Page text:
Exiled Catalan president Carles Puigdemont has welcomed the decision of the European General Court to provisionally suspend the removal of his immunity in the European Parliament. In a press conference on Thursday, he said that “it is the first time that the European judiciary restores the immunity of MEPs that the Parliament had decided to lift.” The magistrates’ decision, also affecting exiled former ministers Toni Comín and Clara Ponsatí, is valid while they study their appeals.
The three MEPs called on the EU Parliament not to oppose their restoration of immunity. They consider that tis is precisely the value of the court ruling that was made public on Wednesday: that the European General Court (EGC) granted them precautionary measures without even having received the allegations of the European Parliament. “If we are told that prima facie our arguments seem reasonable, it means that in a first impression the EGC thinks it is a case of political persecution. Or at least they don’t rule out that this is the case”, said Toni Comín.
Puigdemont stressed that “it is an important decision, because it sets a precedent: for the first time the immunity of some MEPs who had been withdrawn is restored.” He recalled that the European Parliament had already deprived them of their rights as MEPs for half a year, and that the European judiciary had to correct it. That’s why he asked them not to make a mistake like that again.
Spain ignores European rulings
Comín insisted: “There was already a wrong decision, which had to be corrected. We can now move freely across the EU except for Spain, which still does not respect our immunity. It is unbelievable that Spain’s Supreme Court to ignores the European judiciary rulings. Europe cannot continue to ignore this problem while pointing to countries such as Hungary, Poland and Slovenia”.
Despite having immunity as MEPs and being able to move freely in all EU countries, the three Catalan MEPs cannot enter Spain because the Supreme Court keeps the arrest warrant against them active. As a result, they have no plans to go back. Clara Ponsatí was clear: “Entering Spain? Right now, the threat of political persecution within Spain has not diminished and it is the EU’s job to enforce European resolutions. So right now we have no plans to do that”.
You can watch the full press conference here:
Puigdemont, Ponsatí and Comín, who were elected in the European election as members of the pro-independence Junts per Catalunya party, were stripped of their parliamentary rights last March after a majority of fellow MEPs in the chamber voted in favor of doing so. The three politicians, who left Catalonia for Belgium in the fall of 2017 fearing imprisonment for their role in the independence referendum, challenged the European Parliament decision in the European Court of Justice in Luxembourg.
They denounced a “breach of confidentiality,” since the content of the report prior to the preliminary chamber committee vote on the issue was revealed before MEPs voted on it – the chamber insists that Members of the European Parliament cannot reveal the content of reports before a vote in a committee. The report was drafted by ultra-conservative MEP Angel Dzhambazki and greenlighted by the committee on Legal Affairs, led by a member of the anti-independence Ciudadanos party, Adrián Vázquez, on 23 February.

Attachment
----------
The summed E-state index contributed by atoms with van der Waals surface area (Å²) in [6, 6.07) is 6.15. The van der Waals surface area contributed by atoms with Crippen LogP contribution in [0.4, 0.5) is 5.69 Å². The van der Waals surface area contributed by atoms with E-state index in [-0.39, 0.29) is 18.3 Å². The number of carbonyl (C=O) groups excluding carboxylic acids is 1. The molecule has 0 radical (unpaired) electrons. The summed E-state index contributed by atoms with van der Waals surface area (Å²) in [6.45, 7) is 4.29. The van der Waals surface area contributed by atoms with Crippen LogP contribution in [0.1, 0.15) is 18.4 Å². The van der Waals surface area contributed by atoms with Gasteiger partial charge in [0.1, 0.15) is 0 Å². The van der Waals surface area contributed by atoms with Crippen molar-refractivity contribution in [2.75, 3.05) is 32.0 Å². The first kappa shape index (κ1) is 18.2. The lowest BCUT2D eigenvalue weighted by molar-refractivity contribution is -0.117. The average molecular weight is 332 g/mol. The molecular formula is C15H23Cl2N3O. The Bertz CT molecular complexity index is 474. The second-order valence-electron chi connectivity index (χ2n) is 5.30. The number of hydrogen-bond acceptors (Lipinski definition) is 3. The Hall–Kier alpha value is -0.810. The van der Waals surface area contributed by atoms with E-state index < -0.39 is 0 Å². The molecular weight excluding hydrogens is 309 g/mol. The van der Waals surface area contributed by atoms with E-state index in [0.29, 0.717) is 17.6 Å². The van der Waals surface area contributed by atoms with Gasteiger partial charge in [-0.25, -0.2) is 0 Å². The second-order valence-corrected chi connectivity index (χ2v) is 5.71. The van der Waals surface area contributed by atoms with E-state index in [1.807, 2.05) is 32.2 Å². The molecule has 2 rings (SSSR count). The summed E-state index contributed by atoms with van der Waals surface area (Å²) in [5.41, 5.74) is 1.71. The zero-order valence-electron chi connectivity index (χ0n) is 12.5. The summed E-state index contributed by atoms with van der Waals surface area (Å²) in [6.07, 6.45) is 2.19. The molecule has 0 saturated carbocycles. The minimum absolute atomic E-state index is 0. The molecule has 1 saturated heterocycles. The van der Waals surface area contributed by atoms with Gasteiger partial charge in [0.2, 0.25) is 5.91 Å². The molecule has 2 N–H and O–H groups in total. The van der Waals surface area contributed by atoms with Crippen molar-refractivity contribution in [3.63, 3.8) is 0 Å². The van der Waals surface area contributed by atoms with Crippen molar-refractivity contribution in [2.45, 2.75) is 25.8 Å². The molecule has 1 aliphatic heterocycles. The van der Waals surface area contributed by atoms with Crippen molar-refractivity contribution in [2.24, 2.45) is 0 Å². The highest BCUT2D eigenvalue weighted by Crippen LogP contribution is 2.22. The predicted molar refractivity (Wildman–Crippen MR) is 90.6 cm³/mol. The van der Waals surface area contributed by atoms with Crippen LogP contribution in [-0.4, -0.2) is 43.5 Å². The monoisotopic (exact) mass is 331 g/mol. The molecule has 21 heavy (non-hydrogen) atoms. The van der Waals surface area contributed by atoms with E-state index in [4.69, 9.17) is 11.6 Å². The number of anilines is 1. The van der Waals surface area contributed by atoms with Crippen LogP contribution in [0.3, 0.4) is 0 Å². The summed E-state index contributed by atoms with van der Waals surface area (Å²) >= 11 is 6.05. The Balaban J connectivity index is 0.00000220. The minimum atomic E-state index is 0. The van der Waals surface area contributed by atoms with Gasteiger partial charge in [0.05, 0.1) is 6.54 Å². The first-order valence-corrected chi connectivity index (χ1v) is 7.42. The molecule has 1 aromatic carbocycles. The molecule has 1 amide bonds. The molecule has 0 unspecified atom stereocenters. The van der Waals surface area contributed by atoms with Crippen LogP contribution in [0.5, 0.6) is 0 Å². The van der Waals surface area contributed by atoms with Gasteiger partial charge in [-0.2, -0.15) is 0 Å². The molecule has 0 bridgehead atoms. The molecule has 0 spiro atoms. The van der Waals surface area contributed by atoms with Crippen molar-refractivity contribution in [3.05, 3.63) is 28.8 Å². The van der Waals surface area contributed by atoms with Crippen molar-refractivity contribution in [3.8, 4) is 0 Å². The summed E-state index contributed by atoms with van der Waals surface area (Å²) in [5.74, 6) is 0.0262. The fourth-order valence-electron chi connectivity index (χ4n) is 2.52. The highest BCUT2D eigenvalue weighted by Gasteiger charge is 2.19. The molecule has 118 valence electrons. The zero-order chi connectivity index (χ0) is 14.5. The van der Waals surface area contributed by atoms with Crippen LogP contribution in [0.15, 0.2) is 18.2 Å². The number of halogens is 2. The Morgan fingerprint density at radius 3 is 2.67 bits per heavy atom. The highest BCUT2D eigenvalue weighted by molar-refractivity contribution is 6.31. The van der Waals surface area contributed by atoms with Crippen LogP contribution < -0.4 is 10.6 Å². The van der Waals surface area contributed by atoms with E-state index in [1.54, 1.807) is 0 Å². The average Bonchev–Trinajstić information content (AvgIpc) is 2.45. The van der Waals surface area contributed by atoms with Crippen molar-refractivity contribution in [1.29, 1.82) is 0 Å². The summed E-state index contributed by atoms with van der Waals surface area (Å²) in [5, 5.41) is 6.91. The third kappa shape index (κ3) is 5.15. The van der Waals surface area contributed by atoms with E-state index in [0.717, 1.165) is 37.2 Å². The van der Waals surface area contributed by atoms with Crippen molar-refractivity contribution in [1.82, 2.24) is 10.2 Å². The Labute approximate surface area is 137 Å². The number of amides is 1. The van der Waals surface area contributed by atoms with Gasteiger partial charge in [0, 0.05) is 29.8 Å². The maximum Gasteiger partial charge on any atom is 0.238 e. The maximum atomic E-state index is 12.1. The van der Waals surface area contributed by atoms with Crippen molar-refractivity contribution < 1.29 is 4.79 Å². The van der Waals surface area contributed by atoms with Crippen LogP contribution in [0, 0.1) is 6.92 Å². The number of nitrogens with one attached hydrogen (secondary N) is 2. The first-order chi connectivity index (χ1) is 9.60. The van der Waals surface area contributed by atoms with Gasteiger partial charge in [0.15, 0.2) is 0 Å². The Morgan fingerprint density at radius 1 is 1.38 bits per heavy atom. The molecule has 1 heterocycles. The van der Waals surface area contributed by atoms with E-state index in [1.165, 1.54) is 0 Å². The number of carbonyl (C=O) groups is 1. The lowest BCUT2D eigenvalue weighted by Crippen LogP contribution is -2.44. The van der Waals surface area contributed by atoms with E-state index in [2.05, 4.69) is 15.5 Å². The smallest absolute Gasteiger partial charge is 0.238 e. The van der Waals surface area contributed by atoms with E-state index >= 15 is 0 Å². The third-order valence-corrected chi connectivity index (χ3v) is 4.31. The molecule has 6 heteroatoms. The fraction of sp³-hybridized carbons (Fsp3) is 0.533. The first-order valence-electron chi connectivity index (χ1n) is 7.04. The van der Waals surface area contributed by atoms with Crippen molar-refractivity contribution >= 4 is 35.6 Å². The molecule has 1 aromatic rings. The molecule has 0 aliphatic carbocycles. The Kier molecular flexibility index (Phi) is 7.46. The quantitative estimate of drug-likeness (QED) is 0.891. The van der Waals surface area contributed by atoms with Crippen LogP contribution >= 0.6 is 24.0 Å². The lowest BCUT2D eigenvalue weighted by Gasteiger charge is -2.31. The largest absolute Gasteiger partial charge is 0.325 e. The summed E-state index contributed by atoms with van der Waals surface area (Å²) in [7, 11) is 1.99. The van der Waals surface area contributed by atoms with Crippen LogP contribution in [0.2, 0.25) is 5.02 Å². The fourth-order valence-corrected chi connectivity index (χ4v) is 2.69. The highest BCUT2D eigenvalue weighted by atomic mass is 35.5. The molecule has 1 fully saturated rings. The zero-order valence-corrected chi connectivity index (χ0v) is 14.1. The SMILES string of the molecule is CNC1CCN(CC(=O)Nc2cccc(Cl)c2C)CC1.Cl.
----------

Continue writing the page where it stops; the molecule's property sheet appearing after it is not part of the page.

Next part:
Thus, Puigdemont took the case to the European General Court, claiming that there had been “formal errors” and also argued that they had been victims of political persecution. In the vote to lift Puigdemont’s immunity in the European Parliament’s plenary session, 400 MEPs sided in favor of doing so, 248 were against it, and 45 representatives abstained.
Failed extradition attempts
The Spanish Supreme Court has repeatedly tried to extradite the three politicians to judge them for over three years, but so far they have failed to do so – their last hurdle was their immunity, which they requested to be lifted but now has been provisionally restored. Their extradition processes will be further delayed again, not only because the EU court has to make a final decision over their immunity – if, in the end, they keep it, Belgian courts will have to stop the judicial procedures to consider whether to hand them in to Spain –, but also because Spain’s Supreme Court submitted a request to the European Court of Justice for a preliminary ruling on the case of Lluís Puig, another exiled leader.
Belgium refused to hand him over on the grounds that the Supreme Court did not have the authority to try him since he no longer had a post in government. They also raised concerns that Puig’s presumption of innocence might be at risk in Spain, following a report by the UN’s Working Group on Arbitrary Detention about the politicians who are now serving a prison sentence rather than being in exile.
Judge Pablo Llarena asked the European Court of Justice whether these arguments could be used against a European arrest warrant. Puigdemont, Comín and Ponsatí’s lawyers believe that the court will take a year to answer, and that in the meantime the extradition requests will remain frozen.